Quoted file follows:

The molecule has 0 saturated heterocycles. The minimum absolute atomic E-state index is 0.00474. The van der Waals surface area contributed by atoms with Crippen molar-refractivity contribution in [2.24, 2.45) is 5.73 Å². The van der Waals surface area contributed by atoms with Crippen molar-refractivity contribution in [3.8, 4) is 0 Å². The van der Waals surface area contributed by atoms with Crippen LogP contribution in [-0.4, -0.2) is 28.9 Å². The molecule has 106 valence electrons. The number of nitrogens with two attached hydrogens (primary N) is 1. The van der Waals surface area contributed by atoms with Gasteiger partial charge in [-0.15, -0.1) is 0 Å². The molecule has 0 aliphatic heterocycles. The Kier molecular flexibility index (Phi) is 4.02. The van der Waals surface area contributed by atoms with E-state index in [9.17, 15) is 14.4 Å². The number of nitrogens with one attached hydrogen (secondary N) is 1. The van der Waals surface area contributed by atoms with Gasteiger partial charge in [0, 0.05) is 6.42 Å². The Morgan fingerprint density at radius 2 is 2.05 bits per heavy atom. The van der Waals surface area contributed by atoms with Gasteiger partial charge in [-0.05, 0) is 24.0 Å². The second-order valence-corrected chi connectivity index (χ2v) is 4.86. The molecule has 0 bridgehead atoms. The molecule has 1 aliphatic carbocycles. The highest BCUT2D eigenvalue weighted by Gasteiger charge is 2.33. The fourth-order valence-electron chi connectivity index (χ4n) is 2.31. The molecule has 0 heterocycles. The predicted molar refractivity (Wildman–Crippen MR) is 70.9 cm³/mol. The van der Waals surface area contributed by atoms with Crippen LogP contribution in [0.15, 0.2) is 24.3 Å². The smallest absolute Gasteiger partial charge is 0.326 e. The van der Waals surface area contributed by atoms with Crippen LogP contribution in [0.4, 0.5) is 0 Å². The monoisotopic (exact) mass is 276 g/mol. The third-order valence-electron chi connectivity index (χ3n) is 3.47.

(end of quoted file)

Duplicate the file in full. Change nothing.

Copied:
The molecule has 0 saturated heterocycles. The minimum absolute atomic E-state index is 0.00474. The van der Waals surface area contributed by atoms with Crippen molar-refractivity contribution in [2.24, 2.45) is 5.73 Å². The van der Waals surface area contributed by atoms with Crippen molar-refractivity contribution in [3.8, 4) is 0 Å². The van der Waals surface area contributed by atoms with Crippen LogP contribution in [-0.4, -0.2) is 28.9 Å². The molecule has 106 valence electrons. The number of nitrogens with two attached hydrogens (primary N) is 1. The van der Waals surface area contributed by atoms with Gasteiger partial charge in [-0.15, -0.1) is 0 Å². The molecule has 0 aliphatic heterocycles. The Kier molecular flexibility index (Phi) is 4.02. The van der Waals surface area contributed by atoms with E-state index in [9.17, 15) is 14.4 Å². The number of nitrogens with one attached hydrogen (secondary N) is 1. The van der Waals surface area contributed by atoms with Gasteiger partial charge in [0, 0.05) is 6.42 Å². The Morgan fingerprint density at radius 2 is 2.05 bits per heavy atom. The van der Waals surface area contributed by atoms with Gasteiger partial charge in [-0.05, 0) is 24.0 Å². The second-order valence-corrected chi connectivity index (χ2v) is 4.86. The molecule has 0 bridgehead atoms. The molecule has 1 aliphatic carbocycles. The highest BCUT2D eigenvalue weighted by Gasteiger charge is 2.33. The fourth-order valence-electron chi connectivity index (χ4n) is 2.31. The molecule has 0 heterocycles. The predicted molar refractivity (Wildman–Crippen MR) is 70.9 cm³/mol. The van der Waals surface area contributed by atoms with Crippen LogP contribution in [0.15, 0.2) is 24.3 Å². The smallest absolute Gasteiger partial charge is 0.326 e. The van der Waals surface area contributed by atoms with Crippen LogP contribution in [0.4, 0.5) is 0 Å². The monoisotopic (exact) mass is 276 g/mol. The third-order valence-electron chi connectivity index (χ3n) is 3.47.